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Heartbreaking Work of Staggering Genius
Author: Dave Eggers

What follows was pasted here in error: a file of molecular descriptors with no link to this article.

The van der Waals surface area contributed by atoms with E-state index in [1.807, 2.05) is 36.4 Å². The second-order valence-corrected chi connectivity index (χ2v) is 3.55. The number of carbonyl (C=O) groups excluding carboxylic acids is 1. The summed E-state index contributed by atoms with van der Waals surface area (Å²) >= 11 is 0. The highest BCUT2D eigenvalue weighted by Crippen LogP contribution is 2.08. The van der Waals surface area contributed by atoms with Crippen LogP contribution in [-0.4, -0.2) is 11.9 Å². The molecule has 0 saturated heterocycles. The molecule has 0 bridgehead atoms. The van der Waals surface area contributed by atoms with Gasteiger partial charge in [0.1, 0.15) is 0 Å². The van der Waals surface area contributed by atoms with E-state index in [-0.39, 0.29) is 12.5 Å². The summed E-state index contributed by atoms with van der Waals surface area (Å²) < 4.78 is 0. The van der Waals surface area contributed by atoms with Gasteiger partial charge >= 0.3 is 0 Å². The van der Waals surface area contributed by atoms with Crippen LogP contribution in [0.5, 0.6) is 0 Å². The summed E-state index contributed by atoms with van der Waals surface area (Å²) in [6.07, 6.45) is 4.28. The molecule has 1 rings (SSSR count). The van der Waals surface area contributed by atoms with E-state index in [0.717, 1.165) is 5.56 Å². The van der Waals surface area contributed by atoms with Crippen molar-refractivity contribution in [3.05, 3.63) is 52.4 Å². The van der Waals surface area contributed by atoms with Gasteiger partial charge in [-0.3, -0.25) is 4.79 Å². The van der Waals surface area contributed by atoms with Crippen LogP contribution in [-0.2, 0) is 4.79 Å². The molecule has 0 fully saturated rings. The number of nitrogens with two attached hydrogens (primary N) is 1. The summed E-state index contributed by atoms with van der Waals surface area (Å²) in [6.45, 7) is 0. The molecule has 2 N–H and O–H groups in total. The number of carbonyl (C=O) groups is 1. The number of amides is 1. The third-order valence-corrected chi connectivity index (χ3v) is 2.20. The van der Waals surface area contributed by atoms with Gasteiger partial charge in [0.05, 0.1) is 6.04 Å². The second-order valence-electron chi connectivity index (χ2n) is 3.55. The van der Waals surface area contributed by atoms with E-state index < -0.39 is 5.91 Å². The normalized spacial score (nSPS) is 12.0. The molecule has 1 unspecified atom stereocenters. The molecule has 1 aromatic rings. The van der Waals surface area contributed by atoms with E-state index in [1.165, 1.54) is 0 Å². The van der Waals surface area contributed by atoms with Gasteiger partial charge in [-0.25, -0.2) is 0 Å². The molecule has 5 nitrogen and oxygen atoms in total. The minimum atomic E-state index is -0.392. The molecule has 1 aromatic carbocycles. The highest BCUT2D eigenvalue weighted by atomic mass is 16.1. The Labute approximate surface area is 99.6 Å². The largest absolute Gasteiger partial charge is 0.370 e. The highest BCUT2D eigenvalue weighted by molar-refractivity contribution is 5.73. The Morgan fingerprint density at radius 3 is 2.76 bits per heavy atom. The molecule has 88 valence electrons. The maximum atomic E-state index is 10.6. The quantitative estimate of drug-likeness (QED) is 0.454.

Dave Eggers is a terrifically talented writer; dont hold his cleverness against him. What to make of a book called A Heartbreaking Work of Staggering Genius: Based on a True Story ? For starters, theres a good bit of staggering genius before you even get to the true story, including a preface, a list of Rules and Suggestions for Enjoyment of This Book, and a 20-page ack Dave Eggers is a terrifically talented writer; dont hold his cleverness against him. What to make of a book called A Heartbreaking Work of Staggering Genius: Based on a True Story ? For starters, theres a good bit of staggering genius before you even get to the true story, including a preface, a list of Rules and Suggestions for Enjoyment of This Book, and a 20-page acknowledgements section complete with special mail-in offer, flow chart of the books themes, and a lovely pen-and-ink drawing of a stapler (helpfully labeled Here is a drawing of a stapler:). But on to the true story. At the age of 22, Eggers became both an orphan and a single mother when his parents died within five months of one another of unrelated cancers. In the ensuing sibling division of labor, Dave is appointed unofficial guardian of his 8-year-old brother, Christopher. The two live together in semi-squalor, decaying food and sports equipment scattered about, while Eggers worries obsessively about child-welfare authorities, molesting babysitters, and his own health. His child-rearing strategy swings between making his brothers upbringing manically fun and performing bizarre developmental experiments on him. (Case in point: his idea of suitable bedtime reading is John Herseys Hiroshima .) The book is also, perhaps less successfully, about being young and hip and out to conquer the world (in an ironic, media-savvy, Gen-X way, naturally). In the early 90s, Eggers was one of the founders of the very funny Might Magazine , and he spends a fair amount of time here on Might , the hipster culture of San Franciscos South Park, and his own efforts to get on to MTVs Real World . This sort of thing doesnt age very well--but then, Eggers knows that. Theres no criticism you can come up with that he hasnt put into A.H.W.O.S.G. already. The book thereafter is kind of uneven, he tells us regarding the contents after page 109, and while thats true, its still uneven in a way that is funny and heartfelt and interesting . All this self-consciousness could have become unbearably arch. Its a testament to Eggerss skill as a writer--and to the heartbreaking particulars of his story--that it doesnt. Currently the editor of the footnote-and-marginalia-intensive journal McSweeneys (the last issue featured an entire story by David Foster Wallace printed tinily on its spine), Eggers comes from the most media-saturated generation in history--so much so that he cant feel an emotion without the sense that its already been felt for him. What may seem like postmodern noodling is really just Eggers writing about pain in the only honest way available to him. Oddly enough, the effect is one of complete sincerity, and--especially in its concluding pages--this memoir as metafiction is affecting beyond all rational explanation. --Mary Park